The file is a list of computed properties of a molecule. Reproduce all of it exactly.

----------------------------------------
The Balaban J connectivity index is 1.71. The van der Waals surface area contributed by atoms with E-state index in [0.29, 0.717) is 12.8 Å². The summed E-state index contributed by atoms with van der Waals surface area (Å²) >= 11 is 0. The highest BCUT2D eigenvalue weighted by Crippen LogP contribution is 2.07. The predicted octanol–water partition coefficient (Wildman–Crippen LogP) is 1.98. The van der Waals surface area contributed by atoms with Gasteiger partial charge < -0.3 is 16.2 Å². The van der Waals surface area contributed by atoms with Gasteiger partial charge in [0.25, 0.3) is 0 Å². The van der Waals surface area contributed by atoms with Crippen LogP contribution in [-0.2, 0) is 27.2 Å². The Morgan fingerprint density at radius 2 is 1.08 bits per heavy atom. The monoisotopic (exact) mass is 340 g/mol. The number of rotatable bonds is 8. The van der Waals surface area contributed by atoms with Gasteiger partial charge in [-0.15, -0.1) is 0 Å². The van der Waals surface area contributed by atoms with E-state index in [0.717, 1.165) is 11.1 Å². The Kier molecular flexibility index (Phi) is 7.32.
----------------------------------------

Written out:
The Balaban J connectivity index is 1.71. The van der Waals surface area contributed by atoms with E-state index in [0.29, 0.717) is 12.8 Å². The summed E-state index contributed by atoms with van der Waals surface area (Å²) >= 11 is 0. The highest BCUT2D eigenvalue weighted by Crippen LogP contribution is 2.07. The predicted octanol–water partition coefficient (Wildman–Crippen LogP) is 1.98. The van der Waals surface area contributed by atoms with Gasteiger partial charge < -0.3 is 16.2 Å². The van der Waals surface area contributed by atoms with Gasteiger partial charge in [0.25, 0.3) is 0 Å². The van der Waals surface area contributed by atoms with Crippen LogP contribution in [-0.2, 0) is 27.2 Å². The Morgan fingerprint density at radius 2 is 1.08 bits per heavy atom. The monoisotopic (exact) mass is 340 g/mol. The number of rotatable bonds is 8. The van der Waals surface area contributed by atoms with Gasteiger partial charge in [-0.15, -0.1) is 0 Å². The van der Waals surface area contributed by atoms with E-state index in [0.717, 1.165) is 11.1 Å². The Kier molecular flexibility index (Phi) is 7.32.